You can use the Hydro extension to calculate a histogram showing the number of cells in the grid flowing in each direction by making the Flow Direction theme active and clicking on in the View Menu bar. If you use the tool you can click on the bars of the histogram and see the "count" or number of cells which flow in this direction. The principal flow directions are to the South, West and Southwest, reflecting the drainage of water south out of the Atlas mountains and then West to the Atlantic Ocean. There is also a significant flow coming North from the lower mountains forming the Southern boundary of the basin. Close this histogram window in the View.

(c) Trace Out Some Drainage Paths

Remove the check mark next to the flow direction grid so that you can see the DEM again. A script is available that traces the flow path of water from any cell in the DEM to the edge of the DEM. To activate this script, click on and then click on any location in "sodempl." Click on as many points as you wish. The lines that have been drawn are graphic objects in ArcView. To remove these graphics, select Edit / Select All Graphics and then select Edit / Delete Graphics . The three upper paths shown here all drain to the Souss river, while the fourth path to the South flow through a separate outlet to the ocean, included in the study because its drainage area also overlies the Souss aquifer.

(d) Determine the Flow Accumulation Grid

To identify the drainage network, again make the Flow Direction Theme active and then select Hydro / Flow Accumulation from the View menu bar. This causes ArcView to run the Flow Accumulation function, which counts the number upstream cells of each cell in the grid, and places the result in new grid. If you place a check mark next to the Flow Accumulation Theme, you will see that major drainage paths are displayed in darker colors. The numbers in the legend bar specify the number of upstream cells whose drainage passes through the given cell. Since each cell in this grid has size 1 km, these numbers are the same as the upstream drainage area of each cell in sq. km. The cells in the white area in the illustration below have upstream drainage area less than 70 sq. km. If you zoom in to the region of the two watershed outlets in the study area, you can use the tool to determine the flow accumulation of each outlet. The values are 17,989 sq. km and 5152 sq. km, respectively, so the study region has a total drainage area of 23,140 sq. km.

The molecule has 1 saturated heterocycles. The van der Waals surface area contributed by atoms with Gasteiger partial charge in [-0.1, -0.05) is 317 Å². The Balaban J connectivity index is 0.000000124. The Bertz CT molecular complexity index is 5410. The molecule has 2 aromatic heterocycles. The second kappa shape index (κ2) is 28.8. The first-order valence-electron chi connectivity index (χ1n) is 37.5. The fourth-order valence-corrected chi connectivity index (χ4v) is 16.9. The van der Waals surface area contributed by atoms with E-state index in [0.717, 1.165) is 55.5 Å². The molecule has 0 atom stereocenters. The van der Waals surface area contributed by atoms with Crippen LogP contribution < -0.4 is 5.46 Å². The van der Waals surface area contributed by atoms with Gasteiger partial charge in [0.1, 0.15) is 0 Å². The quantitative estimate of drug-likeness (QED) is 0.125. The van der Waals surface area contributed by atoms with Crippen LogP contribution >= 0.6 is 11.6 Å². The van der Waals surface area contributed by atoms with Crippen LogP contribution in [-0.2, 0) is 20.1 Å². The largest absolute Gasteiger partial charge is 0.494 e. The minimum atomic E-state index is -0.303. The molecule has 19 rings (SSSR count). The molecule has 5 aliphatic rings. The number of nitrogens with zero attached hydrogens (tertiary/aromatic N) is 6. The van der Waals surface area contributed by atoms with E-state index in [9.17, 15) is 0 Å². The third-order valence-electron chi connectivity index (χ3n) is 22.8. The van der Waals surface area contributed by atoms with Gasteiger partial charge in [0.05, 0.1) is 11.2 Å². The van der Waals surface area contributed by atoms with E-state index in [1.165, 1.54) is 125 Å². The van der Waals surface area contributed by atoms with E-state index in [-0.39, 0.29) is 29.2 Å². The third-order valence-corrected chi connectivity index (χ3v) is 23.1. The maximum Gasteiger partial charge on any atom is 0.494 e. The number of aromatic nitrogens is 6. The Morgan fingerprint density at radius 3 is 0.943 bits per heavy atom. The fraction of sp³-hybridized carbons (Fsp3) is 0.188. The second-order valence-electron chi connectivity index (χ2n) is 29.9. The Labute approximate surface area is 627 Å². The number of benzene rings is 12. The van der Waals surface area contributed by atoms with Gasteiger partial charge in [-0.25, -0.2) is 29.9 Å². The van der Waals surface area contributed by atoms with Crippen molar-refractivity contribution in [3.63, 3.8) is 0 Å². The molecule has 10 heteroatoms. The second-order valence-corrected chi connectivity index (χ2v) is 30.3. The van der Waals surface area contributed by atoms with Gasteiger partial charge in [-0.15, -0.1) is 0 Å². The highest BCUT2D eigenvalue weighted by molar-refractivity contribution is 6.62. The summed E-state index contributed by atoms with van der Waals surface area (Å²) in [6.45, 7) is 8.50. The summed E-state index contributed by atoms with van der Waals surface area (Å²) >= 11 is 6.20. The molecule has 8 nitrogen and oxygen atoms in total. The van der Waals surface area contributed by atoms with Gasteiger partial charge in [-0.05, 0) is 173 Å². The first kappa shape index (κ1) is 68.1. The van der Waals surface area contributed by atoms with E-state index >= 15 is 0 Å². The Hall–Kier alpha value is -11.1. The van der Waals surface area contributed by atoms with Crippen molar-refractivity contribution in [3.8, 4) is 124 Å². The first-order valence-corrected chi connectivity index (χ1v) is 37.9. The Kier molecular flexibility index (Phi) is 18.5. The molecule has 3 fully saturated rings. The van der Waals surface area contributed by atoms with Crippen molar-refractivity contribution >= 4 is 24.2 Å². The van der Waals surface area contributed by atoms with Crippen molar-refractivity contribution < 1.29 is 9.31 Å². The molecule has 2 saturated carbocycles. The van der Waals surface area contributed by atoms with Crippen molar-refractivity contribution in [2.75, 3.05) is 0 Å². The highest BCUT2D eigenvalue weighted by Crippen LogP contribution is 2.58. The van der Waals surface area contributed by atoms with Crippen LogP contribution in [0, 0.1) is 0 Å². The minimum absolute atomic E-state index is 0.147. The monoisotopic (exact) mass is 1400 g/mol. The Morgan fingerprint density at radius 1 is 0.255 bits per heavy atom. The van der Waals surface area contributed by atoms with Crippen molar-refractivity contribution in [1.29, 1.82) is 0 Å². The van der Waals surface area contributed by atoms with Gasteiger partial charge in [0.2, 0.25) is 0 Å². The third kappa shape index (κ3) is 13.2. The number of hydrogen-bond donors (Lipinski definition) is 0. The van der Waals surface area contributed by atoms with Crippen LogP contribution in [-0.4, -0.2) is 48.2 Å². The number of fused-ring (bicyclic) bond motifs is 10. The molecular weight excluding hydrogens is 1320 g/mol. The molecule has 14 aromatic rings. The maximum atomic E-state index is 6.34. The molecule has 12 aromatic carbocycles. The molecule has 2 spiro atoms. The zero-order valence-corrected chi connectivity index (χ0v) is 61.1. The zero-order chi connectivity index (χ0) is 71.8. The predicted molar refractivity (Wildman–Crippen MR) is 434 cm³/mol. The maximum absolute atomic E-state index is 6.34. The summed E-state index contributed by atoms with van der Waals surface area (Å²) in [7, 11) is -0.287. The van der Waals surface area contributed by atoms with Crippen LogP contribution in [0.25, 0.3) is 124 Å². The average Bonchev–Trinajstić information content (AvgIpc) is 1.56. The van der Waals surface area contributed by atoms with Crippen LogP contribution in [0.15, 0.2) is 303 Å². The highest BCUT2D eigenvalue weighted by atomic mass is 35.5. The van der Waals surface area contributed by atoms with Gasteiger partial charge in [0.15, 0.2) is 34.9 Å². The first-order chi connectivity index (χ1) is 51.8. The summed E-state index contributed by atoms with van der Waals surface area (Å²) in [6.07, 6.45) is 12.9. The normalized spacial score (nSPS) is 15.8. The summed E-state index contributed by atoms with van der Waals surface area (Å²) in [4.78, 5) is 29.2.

(e) Define the Stream Network

A drainage network is defined in the next step by creating a new grid whose cells are classified in those with value 0 or 1, where 1 means that the cell is on a stream and has a Flow Accumulation value greater than a specified threshold number (or drainage area) and all other cells have the value 0 so they constitute the "landscape" or off-stream cells. This is carried out by highlighting the Flow Accumulation grid and then selecting Analysis / Map Query from the View Menu bar, using the editor window to ([flow accumulation] > 500 ) and then hitting the Evaluate button. By repeating this exercise for different threshold values, you can get a sense for stream networks of different degrees of detail. The resulting stream network can be overlaid on the DEM grid: